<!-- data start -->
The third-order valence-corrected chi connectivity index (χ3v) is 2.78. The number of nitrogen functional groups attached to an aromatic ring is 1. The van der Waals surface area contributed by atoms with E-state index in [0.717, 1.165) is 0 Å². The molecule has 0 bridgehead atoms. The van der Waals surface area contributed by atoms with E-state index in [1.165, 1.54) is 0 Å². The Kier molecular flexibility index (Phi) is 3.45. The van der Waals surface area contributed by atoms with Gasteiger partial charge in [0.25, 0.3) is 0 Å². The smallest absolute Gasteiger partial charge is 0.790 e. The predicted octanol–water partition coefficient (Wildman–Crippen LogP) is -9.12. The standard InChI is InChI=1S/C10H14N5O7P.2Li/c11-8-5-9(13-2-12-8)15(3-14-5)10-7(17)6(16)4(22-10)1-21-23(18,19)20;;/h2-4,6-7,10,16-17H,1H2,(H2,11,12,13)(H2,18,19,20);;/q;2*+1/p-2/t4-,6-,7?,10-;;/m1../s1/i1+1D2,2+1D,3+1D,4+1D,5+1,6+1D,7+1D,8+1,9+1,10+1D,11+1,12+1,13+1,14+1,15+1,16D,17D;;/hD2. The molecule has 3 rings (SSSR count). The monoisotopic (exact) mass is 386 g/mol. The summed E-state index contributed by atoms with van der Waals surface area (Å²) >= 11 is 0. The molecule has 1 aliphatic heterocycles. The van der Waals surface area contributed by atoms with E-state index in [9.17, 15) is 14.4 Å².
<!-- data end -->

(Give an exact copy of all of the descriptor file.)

The third-order valence-corrected chi connectivity index (χ3v) is 2.78. The number of nitrogen functional groups attached to an aromatic ring is 1. The van der Waals surface area contributed by atoms with E-state index in [0.717, 1.165) is 0 Å². The molecule has 0 bridgehead atoms. The van der Waals surface area contributed by atoms with E-state index in [1.165, 1.54) is 0 Å². The Kier molecular flexibility index (Phi) is 3.45. The van der Waals surface area contributed by atoms with Gasteiger partial charge in [0.25, 0.3) is 0 Å². The smallest absolute Gasteiger partial charge is 0.790 e. The predicted octanol–water partition coefficient (Wildman–Crippen LogP) is -9.12. The standard InChI is InChI=1S/C10H14N5O7P.2Li/c11-8-5-9(13-2-12-8)15(3-14-5)10-7(17)6(16)4(22-10)1-21-23(18,19)20;;/h2-4,6-7,10,16-17H,1H2,(H2,11,12,13)(H2,18,19,20);;/q;2*+1/p-2/t4-,6-,7?,10-;;/m1../s1/i1+1D2,2+1D,3+1D,4+1D,5+1,6+1D,7+1D,8+1,9+1,10+1D,11+1,12+1,13+1,14+1,15+1,16D,17D;;/hD2. The molecule has 3 rings (SSSR count). The monoisotopic (exact) mass is 386 g/mol. The summed E-state index contributed by atoms with van der Waals surface area (Å²) >= 11 is 0. The molecule has 1 aliphatic heterocycles. The van der Waals surface area contributed by atoms with E-state index in [9.17, 15) is 14.4 Å².